Do you really want to mess with Shakespeare? Movie adaptations of the Bard's plays are rarely great. But Baz Luhrmann tore up the rule book and threw everything at Romeo + Juliet, transporting the star-crossed lovers to Verona Beach, where hip-hop blares from the speakers of droptop muscle cars while the warring Capulets and Montagues threaten damage with their semi-auto pistols (branded Sword and Dagger). Players on both sides appear mentally unhinged, not least of all cross-dressing scene-thief Mercutio, adding an extra dimension to the otherwise irrational hatred between the two families.

Set pieces like the Capulet ball drip with so much opulence that Luhrmann's epic begins to feel like opera. Purists hate Romeo + Juliet, obviously, but to me it was not just the beginning of a love affair with Luhrmann — the rare director who subscribes to a philosophy of "more is more" — but the first movie that made Shakespeare cool.

By Jack Carr

Eternal Sunshine Of The Spotless Mind (2004)

While I was busy being a sullen, pretentious 16-year-old goth who hated everything about pop culture, including basically all movies (because BOOKS, duh!), Eternal Sunshine of the Spotless Mind appeared and slapped me with all the poignant emotion and poetic beauty that cinema can throw at you. Its conveniently romantic story arc also helped me to violently make out with the pink-haired boy of my dreams who I had managed to beguile on MSN. Win-win, really.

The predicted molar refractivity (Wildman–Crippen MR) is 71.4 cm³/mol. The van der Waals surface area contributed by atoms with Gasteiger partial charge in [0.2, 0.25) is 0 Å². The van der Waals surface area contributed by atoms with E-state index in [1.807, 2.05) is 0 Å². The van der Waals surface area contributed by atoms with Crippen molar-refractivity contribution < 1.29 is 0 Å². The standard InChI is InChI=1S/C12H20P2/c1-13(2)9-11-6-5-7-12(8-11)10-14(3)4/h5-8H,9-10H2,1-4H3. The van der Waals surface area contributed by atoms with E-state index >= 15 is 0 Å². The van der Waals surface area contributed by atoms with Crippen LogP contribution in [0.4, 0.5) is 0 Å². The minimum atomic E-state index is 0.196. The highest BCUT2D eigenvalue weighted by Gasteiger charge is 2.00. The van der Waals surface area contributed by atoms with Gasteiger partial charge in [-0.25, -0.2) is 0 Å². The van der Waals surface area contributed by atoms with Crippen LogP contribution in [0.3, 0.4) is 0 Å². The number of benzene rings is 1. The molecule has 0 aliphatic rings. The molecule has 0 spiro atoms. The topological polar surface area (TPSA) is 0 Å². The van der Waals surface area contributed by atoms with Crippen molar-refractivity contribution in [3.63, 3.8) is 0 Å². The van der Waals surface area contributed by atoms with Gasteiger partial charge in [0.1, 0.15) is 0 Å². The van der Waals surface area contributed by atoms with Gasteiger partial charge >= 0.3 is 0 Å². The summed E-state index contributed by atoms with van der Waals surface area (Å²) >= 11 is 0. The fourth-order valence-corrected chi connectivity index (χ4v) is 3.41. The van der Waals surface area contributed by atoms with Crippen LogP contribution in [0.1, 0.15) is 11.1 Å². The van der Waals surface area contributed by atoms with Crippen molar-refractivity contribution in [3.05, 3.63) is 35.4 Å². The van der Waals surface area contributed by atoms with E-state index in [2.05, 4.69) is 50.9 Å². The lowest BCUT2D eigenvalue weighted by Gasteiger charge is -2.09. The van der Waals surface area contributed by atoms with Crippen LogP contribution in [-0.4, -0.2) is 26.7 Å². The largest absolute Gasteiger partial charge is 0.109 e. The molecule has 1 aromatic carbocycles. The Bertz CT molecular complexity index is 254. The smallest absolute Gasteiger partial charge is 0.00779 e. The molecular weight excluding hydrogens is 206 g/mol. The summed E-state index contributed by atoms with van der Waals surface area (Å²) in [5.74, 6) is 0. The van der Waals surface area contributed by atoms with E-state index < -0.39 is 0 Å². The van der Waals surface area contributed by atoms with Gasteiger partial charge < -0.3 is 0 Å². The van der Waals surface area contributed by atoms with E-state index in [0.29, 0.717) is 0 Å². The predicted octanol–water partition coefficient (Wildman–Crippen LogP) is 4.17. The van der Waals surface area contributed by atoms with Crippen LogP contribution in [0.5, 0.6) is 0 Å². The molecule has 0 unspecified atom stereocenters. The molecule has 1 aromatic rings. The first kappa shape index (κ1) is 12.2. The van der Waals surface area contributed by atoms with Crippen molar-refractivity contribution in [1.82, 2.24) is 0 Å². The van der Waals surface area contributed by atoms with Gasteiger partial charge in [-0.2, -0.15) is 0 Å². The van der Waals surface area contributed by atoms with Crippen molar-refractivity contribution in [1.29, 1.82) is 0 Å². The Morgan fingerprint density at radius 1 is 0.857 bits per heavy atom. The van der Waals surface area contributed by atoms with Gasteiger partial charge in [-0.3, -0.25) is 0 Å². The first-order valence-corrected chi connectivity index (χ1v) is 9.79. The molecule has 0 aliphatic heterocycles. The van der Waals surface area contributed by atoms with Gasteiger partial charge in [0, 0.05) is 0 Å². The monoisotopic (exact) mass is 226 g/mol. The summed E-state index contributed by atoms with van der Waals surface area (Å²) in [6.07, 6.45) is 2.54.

By Karly Rayner

Titanic (1997)

Despite being a film wildly inappropriate for a child to watch for a number of reasons, seeing Titanic at age eight or nine exposed me to the awe-inspiring world of Hollywood blockbusters. Not only did the film's sheer scale blow me away, but it's also one of the first films that truly evoked overwhelming emotion. Footage of bodies hitting propeller blades and babies being laid to bed for an endless sleep was altogether too much. It made me realize just what power films have, to be able to elicit such a wide range of feelings from audiences. Basically, I was a staunch, emotionless child until Jack and Rose's tragic love story taught me how to feel, and now I'm the type of person who cries during ads for postage stamps (true story). Thanks, James Cameron.

By Allanah Faherty

A Monster Calls opens Stateside on January 6, 2017. Which movie changed your life? Let us know in the comments below!